Jan 23, 2019

What Is GitHub?

GitHub is a collaboration and version control tool that programmers, developers, engineers, and others in the tech industry use as a sort of insurance policy against losing their work. This public database is open to everyone for free, though there are paid versions that unlock more features. Though GitHub isn't the only online hosting service intended to help people save and share their code in a safe location, it's definitely among the most popular. That means it's important for aspiring tech industry professionals, from Front-End Web Developers to Robotics Software Engineers, to be familiar with GitHub and even have a presence on the site.

Who Uses GitHub and Why?

GitHub boasts a user community in the thousands and is growing all the time. That means you'll find all kinds of people using it, and not just developers and engineers. Journalists who use code to create databases or data visualization use GitHub, as do technical writers, academic researchers, and anyone else who might use computer code or work in a tech-focused space.

The reasons for this are varied, but they mostly boil down to two things: version control and collaboration. Think about it this way. If you build a website from scratch using code you've developed yourself, you'll probably end up updating that code at a certain point. But somewhere along the line, you might accidentally lose a file, delete some important content, or otherwise experience a change that you wish you could undo. With GitHub, you can consistently save versions of your code to an external source as a way of keeping track of the changes you've made over time and having insurance against broken technology on your end.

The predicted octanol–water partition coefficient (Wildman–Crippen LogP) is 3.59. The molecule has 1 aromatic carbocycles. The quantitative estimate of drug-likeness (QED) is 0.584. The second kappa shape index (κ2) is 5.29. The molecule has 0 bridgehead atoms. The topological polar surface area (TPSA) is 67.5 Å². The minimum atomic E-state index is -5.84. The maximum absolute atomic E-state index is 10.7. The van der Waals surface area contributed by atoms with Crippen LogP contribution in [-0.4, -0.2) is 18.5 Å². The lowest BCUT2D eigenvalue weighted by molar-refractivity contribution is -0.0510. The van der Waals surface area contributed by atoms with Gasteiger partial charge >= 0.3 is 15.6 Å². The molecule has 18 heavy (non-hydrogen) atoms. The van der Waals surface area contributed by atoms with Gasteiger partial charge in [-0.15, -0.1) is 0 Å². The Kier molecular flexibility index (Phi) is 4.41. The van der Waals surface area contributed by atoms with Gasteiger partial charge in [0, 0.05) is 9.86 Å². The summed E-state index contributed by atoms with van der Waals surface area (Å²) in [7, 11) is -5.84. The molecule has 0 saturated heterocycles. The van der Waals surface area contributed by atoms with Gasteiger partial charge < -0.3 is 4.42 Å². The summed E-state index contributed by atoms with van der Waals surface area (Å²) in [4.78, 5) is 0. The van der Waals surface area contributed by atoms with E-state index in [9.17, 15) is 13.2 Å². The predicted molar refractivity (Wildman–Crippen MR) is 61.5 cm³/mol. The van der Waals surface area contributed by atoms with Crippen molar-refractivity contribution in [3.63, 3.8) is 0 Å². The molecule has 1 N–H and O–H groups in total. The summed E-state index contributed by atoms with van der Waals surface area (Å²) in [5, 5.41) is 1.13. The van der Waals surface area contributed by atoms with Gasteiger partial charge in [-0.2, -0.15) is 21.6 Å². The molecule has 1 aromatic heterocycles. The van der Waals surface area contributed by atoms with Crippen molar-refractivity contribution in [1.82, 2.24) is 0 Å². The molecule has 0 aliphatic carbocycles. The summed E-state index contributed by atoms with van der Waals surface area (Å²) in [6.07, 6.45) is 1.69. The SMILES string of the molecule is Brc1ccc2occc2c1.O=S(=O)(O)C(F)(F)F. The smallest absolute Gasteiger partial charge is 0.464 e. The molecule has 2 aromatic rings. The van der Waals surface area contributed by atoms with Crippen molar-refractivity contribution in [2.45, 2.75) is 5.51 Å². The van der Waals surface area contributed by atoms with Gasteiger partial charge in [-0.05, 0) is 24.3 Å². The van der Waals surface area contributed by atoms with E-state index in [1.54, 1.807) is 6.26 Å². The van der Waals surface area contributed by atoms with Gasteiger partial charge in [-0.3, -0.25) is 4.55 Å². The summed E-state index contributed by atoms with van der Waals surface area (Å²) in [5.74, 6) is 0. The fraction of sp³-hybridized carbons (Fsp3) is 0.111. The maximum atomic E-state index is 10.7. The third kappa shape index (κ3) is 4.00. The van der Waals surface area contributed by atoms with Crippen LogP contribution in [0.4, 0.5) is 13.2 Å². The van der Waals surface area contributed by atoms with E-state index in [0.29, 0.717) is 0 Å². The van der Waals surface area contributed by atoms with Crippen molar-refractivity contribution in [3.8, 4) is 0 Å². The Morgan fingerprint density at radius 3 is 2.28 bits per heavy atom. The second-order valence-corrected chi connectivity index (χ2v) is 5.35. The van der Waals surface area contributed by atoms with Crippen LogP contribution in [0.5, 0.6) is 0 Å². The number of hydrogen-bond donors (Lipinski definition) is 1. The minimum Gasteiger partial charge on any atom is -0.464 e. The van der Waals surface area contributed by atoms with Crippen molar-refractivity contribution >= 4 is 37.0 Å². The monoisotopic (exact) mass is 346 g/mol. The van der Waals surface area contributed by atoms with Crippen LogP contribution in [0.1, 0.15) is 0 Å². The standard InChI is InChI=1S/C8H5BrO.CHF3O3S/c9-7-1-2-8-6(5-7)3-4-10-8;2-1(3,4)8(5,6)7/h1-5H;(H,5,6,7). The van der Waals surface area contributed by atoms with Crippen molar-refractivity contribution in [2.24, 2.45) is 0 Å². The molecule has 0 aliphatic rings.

This also means that if you need someone else to look at your code or contribute to it, you have an easy and central location to point them to: your public GitHub profile. The version control aspect of GitHub means that multiple people can work on the same codebase without accidentally deleting each other's work or getting confused about who's doing what.

Do I Need to Learn GitHub?

If you want a job in tech, you should at least become familiar with GitHub and create a profile with some of your code. This can not only make you more visible for networking and portfolio purposes but can also help remove some of the knowledge barriers to entry for outsiders wanting to break into a new industry. Asking questions like "what is GitHub repository?" in a job interview can easily flag you as someone who doesn't really know what they're talking about, so getting familiar with this tool can help prove your interest and expertise in tech.